DDAL Racism and DDAL4-1 [Spoilers]

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And I'd like to note that the quotes describing the Gur as proving "to be as treacherous as their reputations suggested" and such were not taken from the mouths of NPCS, but were included in the background to the adventure and are, therefore, correctly ascribed to the author and editor of the piece.

You might note that in this case, this particular group was treacherous and does seem to be living up to the stereotype that Realms natives have of them. I think that is apt in this case and you will note by my response above, its intentional since we want to depict these individuals as real people with flaws. I also suggest that you are jumping ahead of the story and trying to encapsulate all of it in one adventure as opposed to its development over the course of a season.

It's disappointing that AL once again has to resort to rushed corrections after the fact rather than catching these problems in advance.

Is there another example of offensive material in an adventure that was later edited out of an AL adventure? I can't think of one off the top of my head, but perhaps you are trying to use corrections to grammar or stat blocks unrelated to your argument to support your argument. I understand the need when you target an opponent of racism by calling them a racist to need some sort of evidence to back it up, but I think you might be stretching a bit in this case. That said, in this case, especially after all of the arguments the admins have had on the Facebook groups decrying the use of the gypsy slur and trying to help educate others, it is unfortunate that we did not catch the examples in this adventure.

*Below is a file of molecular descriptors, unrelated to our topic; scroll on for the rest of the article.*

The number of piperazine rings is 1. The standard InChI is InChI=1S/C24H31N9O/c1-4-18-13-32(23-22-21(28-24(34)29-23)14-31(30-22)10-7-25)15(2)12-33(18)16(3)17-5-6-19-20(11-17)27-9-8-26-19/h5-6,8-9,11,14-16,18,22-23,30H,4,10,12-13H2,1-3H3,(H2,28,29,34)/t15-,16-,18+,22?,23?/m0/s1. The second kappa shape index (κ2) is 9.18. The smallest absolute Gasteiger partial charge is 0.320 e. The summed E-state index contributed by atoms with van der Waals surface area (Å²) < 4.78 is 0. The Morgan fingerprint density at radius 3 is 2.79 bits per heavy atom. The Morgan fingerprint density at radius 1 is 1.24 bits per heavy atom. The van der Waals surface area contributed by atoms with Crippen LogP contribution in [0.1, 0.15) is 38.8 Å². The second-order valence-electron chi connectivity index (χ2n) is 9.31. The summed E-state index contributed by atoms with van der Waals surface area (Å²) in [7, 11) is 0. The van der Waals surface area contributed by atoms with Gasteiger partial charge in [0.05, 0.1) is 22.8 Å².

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Is there another example of offensive material in an adventure that was later edited out of an AL adventure? I can't think of one off the top of my head, but perhaps you are trying to use corrections to grammar or stat blocks unrelated to argument to support your argument. I understand the need when you target an opponent of racism by calling them a racist to need some sort of evidence to back it up, but I think you might be stretching a bit in this case. That said, in this case, especially after all of the arguments the admins have had on the Facebook groups decrying the use of the gypsy slur and trying to help educate others, it is unfortunate that we did not catch the examples in this adventure.

Actually, I was just referring to the corrections regarding the exclusivity of launch event materials, the date of the launch of the season's modules, the missing rewards on the DM Quest materials, etc.

I'm glad that you are an opponent of racism. I don't think that I once in this exchange called any one a racist - I merely pointed out that racist stereotypes had made their way into a product. Based on your last sentence, you agree with me. I think it was unfortunate, too. :)
 

I don't think that I once in this exchange called any one a racist

And I'd like to note that the quotes describing the Gur as proving "to be as treacherous as their reputations suggested" and such were not taken from the mouths of NPCS, but were included in the background to the adventure and are, therefore, correctly ascribed to the author and editor of the piece.

So you say the author (Shawn Merwin) and the editors (Travis Woodall and Claire Hoffman) are not racists, just guilty of racism by using racist stereotypes??? I'm not sure I understand your point.